In a press release, FTC Chairman Jon Leibowitz said: “We’re gratified that Omnicare abandoned its efforts to acquire PharMerica. One of the [FTC's] core missions is protecting competition in the health market, which helps keep prices down and the quality of care up.” On Feb. 23, the FTC voted 4-0 to dismiss its complaint against Omnicare.
For now, it seems there will be no union of the No. 1 and No. 2 LTC pharmacies in the United States. While Omnicare certainly did not express complete abandonment of a potential acquisition in the future, the FTC made Omnicare well aware of its position on the proposed merger. Moreover, while PharMerica referenced antitrust concerns, it seemed more focused on Omnicare’s undervaluing of PharMerica. Although Omnicare could make a more persuasive offer, the FTC’s stated concerns regarding the proposed acquisition still would not be addressed.
In the wake of Omnicare’s failed attempt to acquire PharMerica there is still a question about the other smaller and more regional LTC pharmacies that make up the remaining 43 percent of the market share. It remains to be seen whether Omnicare will test the waters by pursuing the smaller fish in the LTC pharmacy market. Stay tuned.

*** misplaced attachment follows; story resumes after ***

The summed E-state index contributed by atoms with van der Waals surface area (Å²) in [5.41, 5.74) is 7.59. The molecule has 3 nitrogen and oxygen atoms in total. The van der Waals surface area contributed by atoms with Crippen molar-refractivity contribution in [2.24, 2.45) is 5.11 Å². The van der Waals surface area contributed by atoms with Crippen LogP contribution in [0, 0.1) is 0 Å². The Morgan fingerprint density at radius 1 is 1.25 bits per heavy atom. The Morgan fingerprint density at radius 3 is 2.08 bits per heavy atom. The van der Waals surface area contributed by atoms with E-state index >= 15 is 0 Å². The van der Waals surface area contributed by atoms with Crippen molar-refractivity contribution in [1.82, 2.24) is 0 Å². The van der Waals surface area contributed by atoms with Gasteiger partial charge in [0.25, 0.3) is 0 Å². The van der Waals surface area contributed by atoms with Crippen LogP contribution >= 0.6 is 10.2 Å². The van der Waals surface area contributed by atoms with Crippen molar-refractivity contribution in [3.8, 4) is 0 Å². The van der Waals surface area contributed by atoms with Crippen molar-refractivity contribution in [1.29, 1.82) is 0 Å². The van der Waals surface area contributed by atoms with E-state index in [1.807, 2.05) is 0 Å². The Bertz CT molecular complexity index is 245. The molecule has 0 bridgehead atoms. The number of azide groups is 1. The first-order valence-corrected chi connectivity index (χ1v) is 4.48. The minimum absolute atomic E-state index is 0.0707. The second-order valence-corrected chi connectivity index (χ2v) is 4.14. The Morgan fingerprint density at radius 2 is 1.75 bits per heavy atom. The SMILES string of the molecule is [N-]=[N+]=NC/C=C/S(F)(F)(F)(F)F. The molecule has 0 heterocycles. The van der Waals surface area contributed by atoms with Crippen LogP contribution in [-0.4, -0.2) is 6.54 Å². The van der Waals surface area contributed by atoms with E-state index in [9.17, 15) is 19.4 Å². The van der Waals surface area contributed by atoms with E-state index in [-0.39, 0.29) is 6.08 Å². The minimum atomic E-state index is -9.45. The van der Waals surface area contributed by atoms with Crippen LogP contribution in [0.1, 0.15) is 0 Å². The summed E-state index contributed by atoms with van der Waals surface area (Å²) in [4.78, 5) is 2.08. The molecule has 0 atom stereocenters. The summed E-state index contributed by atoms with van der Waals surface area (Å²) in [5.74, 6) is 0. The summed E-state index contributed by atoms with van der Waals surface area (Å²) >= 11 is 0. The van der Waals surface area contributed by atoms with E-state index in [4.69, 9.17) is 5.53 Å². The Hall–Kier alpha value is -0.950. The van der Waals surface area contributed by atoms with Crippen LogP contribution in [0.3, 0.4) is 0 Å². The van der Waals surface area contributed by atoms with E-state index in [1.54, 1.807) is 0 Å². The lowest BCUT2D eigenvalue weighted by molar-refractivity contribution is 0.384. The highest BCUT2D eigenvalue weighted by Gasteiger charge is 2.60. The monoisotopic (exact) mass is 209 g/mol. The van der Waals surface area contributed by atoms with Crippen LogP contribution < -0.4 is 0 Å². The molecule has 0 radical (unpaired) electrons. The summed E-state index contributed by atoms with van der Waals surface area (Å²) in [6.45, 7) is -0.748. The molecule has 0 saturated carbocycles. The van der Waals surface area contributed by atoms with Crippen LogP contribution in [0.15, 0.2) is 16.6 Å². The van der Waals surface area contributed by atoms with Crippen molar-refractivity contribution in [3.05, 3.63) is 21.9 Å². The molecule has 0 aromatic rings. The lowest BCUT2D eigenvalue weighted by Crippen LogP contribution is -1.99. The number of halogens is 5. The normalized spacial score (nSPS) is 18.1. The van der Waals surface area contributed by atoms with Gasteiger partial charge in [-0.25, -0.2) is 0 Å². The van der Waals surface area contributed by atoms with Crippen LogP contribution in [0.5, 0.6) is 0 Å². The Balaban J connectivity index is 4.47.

Carl W. Hitinger is the chairman of DLA Piper’s litigation group in Philadelphia, where he concentrates his practice in complex commercial trial and appellate litigation with particular emphasis on antitrust and unfair competition matters. Hittinger is also a frequent lecturer and writer on antitrust issues and has extensive experience counseling clients on all aspects of civil and criminal antitrust law. He can be reached at 215-656-2449, or email@example.com.
Patrick Castañeda is an associate in the firm’s Philadelphia office, where he concentrates his practice on complex commercial litigation. He can be reached at 215-656-3378 or firstname.lastname@example.org.